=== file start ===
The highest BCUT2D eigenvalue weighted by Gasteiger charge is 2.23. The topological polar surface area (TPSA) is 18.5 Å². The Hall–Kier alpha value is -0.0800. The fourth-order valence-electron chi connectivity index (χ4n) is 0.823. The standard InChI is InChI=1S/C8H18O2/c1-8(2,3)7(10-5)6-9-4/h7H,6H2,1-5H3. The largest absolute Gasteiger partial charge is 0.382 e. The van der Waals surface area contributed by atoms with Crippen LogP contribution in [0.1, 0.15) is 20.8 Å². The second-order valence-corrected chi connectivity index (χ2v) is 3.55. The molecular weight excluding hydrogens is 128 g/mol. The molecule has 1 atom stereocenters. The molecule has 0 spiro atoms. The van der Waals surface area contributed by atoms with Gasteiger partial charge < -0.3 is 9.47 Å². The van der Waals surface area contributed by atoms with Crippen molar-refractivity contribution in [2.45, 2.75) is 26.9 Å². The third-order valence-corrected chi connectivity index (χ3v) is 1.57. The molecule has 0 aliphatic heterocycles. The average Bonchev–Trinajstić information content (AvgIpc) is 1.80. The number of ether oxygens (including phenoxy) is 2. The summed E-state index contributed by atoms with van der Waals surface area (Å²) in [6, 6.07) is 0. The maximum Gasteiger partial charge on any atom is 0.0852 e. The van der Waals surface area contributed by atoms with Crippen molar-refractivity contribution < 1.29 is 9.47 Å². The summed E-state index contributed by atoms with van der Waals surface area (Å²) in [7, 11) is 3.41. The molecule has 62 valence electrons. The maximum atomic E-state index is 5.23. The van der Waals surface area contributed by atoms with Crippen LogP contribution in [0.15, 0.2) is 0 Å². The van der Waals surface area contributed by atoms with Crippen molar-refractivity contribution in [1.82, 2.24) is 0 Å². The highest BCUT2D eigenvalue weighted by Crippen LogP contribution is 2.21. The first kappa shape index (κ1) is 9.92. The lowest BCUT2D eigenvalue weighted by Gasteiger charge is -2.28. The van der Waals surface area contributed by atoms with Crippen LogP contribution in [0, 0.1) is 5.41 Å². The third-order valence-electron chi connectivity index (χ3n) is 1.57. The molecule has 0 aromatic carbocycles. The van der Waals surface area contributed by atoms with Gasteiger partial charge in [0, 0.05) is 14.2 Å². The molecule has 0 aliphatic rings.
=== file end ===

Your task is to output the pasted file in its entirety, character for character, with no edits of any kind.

The highest BCUT2D eigenvalue weighted by Gasteiger charge is 2.23. The topological polar surface area (TPSA) is 18.5 Å². The Hall–Kier alpha value is -0.0800. The fourth-order valence-electron chi connectivity index (χ4n) is 0.823. The standard InChI is InChI=1S/C8H18O2/c1-8(2,3)7(10-5)6-9-4/h7H,6H2,1-5H3. The largest absolute Gasteiger partial charge is 0.382 e. The van der Waals surface area contributed by atoms with Crippen LogP contribution in [0.1, 0.15) is 20.8 Å². The second-order valence-corrected chi connectivity index (χ2v) is 3.55. The molecular weight excluding hydrogens is 128 g/mol. The molecule has 1 atom stereocenters. The molecule has 0 spiro atoms. The van der Waals surface area contributed by atoms with Gasteiger partial charge < -0.3 is 9.47 Å². The van der Waals surface area contributed by atoms with Crippen molar-refractivity contribution in [2.45, 2.75) is 26.9 Å². The third-order valence-corrected chi connectivity index (χ3v) is 1.57. The molecule has 0 aliphatic heterocycles. The average Bonchev–Trinajstić information content (AvgIpc) is 1.80. The number of ether oxygens (including phenoxy) is 2. The summed E-state index contributed by atoms with van der Waals surface area (Å²) in [6, 6.07) is 0. The maximum Gasteiger partial charge on any atom is 0.0852 e. The van der Waals surface area contributed by atoms with Crippen molar-refractivity contribution < 1.29 is 9.47 Å². The summed E-state index contributed by atoms with van der Waals surface area (Å²) in [7, 11) is 3.41. The molecule has 62 valence electrons. The maximum atomic E-state index is 5.23. The van der Waals surface area contributed by atoms with Crippen LogP contribution in [0.15, 0.2) is 0 Å². The van der Waals surface area contributed by atoms with Crippen molar-refractivity contribution in [1.82, 2.24) is 0 Å². The highest BCUT2D eigenvalue weighted by Crippen LogP contribution is 2.21. The first kappa shape index (κ1) is 9.92. The lowest BCUT2D eigenvalue weighted by Gasteiger charge is -2.28. The van der Waals surface area contributed by atoms with Crippen LogP contribution in [0, 0.1) is 5.41 Å². The third-order valence-electron chi connectivity index (χ3n) is 1.57. The molecule has 0 aromatic carbocycles. The van der Waals surface area contributed by atoms with Gasteiger partial charge in [0, 0.05) is 14.2 Å². The molecule has 0 aliphatic rings.